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Communicable Disease Control

Communicable Diseases in the News


Seasonal Flu |  Common Cold  | Emerging Respiratory Diseases


The Diseases in the News page has information and links for certain communicable diseases
that have recently been in the news:

February 2016:

Zika Virus

October 2014:


July 2014:


June 2014:


May 2014:

MERS - (Middle East Respiratory Syndrome)

April 2013:

Bats and Rabies

August 2012:

Pertussis Information

November 2010:

Pertussis Information

August 2010:

Cryptosporidiosis (Crypto) Information

 February 2016: Zika Virus

Zika is a disease caused by Zika virus that is spread to people primarily through the bite of an infected Aedes species mosquito. About 1 in 5 people infected with Zika will get sick. For people who get sick, the illness is usually mild. For this reason, many people might not realize they have been infected. The most common symptoms of Zika are fever, rash, joint pain, and conjunctivitis (red eyes). The illness is usually mild with symptoms lasting for several days to a week.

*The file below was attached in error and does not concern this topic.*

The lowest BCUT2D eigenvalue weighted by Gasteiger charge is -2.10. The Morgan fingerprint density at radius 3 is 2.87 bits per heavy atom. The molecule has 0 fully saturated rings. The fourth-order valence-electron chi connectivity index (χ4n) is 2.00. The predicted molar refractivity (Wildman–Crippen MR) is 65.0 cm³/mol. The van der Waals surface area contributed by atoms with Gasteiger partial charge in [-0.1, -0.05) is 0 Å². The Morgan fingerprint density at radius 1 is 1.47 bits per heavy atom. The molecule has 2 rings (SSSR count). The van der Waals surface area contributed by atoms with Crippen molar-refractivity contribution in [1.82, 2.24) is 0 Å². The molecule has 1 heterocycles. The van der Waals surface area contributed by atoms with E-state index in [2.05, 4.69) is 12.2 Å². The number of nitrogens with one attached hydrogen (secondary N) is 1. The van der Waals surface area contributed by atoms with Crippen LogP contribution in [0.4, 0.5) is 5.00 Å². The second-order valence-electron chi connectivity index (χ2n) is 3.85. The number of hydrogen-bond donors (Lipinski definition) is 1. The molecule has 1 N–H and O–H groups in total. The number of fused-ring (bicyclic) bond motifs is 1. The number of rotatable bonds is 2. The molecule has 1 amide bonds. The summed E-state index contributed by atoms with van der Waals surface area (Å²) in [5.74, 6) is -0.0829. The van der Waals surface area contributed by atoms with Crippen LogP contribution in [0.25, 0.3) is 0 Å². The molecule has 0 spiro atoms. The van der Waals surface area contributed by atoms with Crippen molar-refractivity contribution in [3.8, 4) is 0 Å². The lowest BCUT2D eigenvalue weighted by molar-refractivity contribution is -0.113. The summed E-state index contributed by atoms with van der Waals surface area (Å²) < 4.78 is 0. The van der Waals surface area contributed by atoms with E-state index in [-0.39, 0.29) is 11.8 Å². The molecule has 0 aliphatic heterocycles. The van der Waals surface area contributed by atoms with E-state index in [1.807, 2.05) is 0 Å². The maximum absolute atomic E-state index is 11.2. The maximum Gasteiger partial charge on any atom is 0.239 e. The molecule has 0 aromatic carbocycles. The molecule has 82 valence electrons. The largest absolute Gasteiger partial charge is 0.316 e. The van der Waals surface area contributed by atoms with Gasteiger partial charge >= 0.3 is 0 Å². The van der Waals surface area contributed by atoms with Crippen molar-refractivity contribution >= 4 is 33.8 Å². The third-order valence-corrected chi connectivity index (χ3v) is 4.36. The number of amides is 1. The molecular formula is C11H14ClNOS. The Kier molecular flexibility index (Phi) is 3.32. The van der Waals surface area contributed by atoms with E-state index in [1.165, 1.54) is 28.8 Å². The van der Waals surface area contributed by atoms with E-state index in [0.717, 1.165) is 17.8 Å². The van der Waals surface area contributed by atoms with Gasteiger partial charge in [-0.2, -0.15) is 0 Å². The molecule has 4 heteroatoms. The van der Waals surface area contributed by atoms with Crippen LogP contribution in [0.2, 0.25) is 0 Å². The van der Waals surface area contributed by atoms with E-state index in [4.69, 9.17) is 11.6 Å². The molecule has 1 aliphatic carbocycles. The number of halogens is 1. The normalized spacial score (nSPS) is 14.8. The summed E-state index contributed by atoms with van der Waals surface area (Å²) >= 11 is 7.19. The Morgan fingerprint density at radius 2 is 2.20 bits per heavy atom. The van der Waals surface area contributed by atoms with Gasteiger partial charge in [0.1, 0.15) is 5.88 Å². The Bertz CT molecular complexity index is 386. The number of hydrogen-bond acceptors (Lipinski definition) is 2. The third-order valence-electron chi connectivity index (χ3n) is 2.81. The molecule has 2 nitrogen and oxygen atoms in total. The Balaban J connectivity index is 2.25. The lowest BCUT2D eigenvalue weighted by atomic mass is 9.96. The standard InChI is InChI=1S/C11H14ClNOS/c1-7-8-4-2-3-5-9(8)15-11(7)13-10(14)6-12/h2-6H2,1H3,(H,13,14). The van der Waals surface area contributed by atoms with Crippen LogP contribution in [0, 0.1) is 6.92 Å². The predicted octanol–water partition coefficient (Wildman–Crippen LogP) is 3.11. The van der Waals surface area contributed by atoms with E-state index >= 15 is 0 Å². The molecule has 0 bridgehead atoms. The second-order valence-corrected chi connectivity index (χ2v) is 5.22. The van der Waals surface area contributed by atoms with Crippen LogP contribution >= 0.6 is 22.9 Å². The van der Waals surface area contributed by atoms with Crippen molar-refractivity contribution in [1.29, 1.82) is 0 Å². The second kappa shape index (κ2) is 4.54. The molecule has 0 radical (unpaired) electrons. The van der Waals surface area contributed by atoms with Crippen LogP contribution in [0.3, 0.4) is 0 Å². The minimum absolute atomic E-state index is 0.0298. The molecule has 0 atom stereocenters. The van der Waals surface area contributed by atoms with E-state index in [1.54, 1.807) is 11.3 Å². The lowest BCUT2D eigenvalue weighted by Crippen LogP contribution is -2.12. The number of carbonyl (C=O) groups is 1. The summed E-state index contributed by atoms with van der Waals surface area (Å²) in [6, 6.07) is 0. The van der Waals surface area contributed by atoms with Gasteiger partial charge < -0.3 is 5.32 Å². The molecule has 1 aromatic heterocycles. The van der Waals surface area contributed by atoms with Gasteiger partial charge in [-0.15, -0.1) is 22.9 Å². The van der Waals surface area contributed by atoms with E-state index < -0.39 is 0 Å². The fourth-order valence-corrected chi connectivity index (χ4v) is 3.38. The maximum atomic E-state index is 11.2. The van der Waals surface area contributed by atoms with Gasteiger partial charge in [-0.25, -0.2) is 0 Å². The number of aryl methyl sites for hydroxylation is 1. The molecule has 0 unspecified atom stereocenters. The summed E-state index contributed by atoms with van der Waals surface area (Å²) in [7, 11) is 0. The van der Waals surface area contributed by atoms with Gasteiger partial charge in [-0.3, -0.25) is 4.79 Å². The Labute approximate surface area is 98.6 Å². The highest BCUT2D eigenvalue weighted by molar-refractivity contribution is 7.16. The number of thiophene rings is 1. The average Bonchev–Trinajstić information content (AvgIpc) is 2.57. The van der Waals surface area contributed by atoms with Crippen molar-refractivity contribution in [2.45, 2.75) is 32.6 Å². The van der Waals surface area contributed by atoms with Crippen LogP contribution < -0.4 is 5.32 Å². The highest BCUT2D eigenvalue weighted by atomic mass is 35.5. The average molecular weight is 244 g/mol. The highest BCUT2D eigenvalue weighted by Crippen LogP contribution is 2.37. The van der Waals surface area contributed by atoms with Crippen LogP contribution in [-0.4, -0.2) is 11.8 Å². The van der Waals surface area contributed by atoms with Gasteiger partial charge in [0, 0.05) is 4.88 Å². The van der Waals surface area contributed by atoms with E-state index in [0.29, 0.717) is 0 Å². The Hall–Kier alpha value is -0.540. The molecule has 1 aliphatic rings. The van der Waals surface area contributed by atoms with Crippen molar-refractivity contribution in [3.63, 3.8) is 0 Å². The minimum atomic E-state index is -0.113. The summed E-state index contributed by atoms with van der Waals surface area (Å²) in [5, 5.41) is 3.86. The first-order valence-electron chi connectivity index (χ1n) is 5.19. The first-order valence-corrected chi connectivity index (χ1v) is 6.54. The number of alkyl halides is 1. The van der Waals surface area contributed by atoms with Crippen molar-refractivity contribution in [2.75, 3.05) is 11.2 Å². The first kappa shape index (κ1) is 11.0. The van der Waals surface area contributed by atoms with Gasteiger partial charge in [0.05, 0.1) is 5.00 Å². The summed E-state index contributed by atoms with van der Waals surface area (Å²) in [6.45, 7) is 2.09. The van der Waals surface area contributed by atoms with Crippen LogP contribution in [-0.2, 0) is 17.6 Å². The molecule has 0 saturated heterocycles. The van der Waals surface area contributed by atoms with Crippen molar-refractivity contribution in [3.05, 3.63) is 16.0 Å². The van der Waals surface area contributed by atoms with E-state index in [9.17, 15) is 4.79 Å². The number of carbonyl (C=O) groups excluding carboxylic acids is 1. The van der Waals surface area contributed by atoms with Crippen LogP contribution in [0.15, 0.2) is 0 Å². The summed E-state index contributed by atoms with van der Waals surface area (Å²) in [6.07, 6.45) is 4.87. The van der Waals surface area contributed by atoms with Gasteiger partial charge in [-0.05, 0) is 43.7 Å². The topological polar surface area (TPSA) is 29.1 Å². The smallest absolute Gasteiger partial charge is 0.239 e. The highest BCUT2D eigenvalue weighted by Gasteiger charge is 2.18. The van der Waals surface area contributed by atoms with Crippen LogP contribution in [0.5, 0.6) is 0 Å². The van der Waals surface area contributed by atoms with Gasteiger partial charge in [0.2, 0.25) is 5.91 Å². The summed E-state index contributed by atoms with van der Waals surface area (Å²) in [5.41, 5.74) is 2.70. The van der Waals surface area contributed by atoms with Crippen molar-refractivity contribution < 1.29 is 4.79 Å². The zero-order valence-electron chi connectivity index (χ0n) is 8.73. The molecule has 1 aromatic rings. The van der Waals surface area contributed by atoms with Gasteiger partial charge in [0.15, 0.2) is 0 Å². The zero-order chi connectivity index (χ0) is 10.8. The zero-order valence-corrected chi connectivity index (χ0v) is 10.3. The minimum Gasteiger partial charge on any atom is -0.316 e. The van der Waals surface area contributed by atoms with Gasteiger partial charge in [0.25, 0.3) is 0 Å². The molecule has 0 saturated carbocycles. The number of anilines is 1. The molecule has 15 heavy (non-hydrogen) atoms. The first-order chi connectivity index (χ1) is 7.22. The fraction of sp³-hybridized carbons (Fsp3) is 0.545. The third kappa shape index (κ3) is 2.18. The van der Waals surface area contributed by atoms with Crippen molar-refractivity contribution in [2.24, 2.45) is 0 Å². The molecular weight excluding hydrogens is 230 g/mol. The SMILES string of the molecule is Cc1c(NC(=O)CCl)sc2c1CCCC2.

There have been reports of a serious birth defect of the brain called microcephaly (a condition in which a baby’s head is smaller than expected when compared to babies of the same sex and age) and other poor pregnancy outcomes in babies of mothers who were infected with Zika virus while pregnant. Until more is known, CDC recommends special precautions for pregnant women and women trying to become pregnant, including considering postponing travel to areas where Zika virus transmission is ongoing.